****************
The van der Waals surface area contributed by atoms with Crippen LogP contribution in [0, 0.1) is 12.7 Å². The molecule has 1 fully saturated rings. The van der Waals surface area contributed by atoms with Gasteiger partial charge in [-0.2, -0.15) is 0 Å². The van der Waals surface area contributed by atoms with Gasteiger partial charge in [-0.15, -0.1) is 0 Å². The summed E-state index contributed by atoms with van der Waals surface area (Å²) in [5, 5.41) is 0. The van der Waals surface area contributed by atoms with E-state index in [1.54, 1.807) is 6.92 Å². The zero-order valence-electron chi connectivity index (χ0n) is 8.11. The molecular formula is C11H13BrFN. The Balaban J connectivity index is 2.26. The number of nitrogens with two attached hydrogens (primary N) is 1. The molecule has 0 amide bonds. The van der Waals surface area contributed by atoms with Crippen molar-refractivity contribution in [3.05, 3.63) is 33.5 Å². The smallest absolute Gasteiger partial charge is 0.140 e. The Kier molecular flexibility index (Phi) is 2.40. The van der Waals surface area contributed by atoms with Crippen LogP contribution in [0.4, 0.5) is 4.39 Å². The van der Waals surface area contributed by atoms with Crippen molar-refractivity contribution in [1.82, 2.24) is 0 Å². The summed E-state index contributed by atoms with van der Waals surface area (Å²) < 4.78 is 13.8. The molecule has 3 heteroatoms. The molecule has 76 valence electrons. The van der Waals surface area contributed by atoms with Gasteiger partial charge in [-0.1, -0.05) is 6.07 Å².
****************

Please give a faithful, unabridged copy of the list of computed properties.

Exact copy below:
The van der Waals surface area contributed by atoms with Crippen LogP contribution in [0, 0.1) is 12.7 Å². The molecule has 1 fully saturated rings. The van der Waals surface area contributed by atoms with Gasteiger partial charge in [-0.2, -0.15) is 0 Å². The van der Waals surface area contributed by atoms with Gasteiger partial charge in [-0.15, -0.1) is 0 Å². The summed E-state index contributed by atoms with van der Waals surface area (Å²) in [5, 5.41) is 0. The van der Waals surface area contributed by atoms with E-state index in [1.54, 1.807) is 6.92 Å². The zero-order valence-electron chi connectivity index (χ0n) is 8.11. The molecular formula is C11H13BrFN. The Balaban J connectivity index is 2.26. The number of nitrogens with two attached hydrogens (primary N) is 1. The molecule has 0 amide bonds. The van der Waals surface area contributed by atoms with Crippen molar-refractivity contribution in [3.05, 3.63) is 33.5 Å². The smallest absolute Gasteiger partial charge is 0.140 e. The Kier molecular flexibility index (Phi) is 2.40. The van der Waals surface area contributed by atoms with Crippen LogP contribution in [0.4, 0.5) is 4.39 Å². The van der Waals surface area contributed by atoms with Crippen molar-refractivity contribution in [1.82, 2.24) is 0 Å². The summed E-state index contributed by atoms with van der Waals surface area (Å²) < 4.78 is 13.8. The molecule has 3 heteroatoms. The molecule has 76 valence electrons. The van der Waals surface area contributed by atoms with Gasteiger partial charge in [-0.1, -0.05) is 6.07 Å².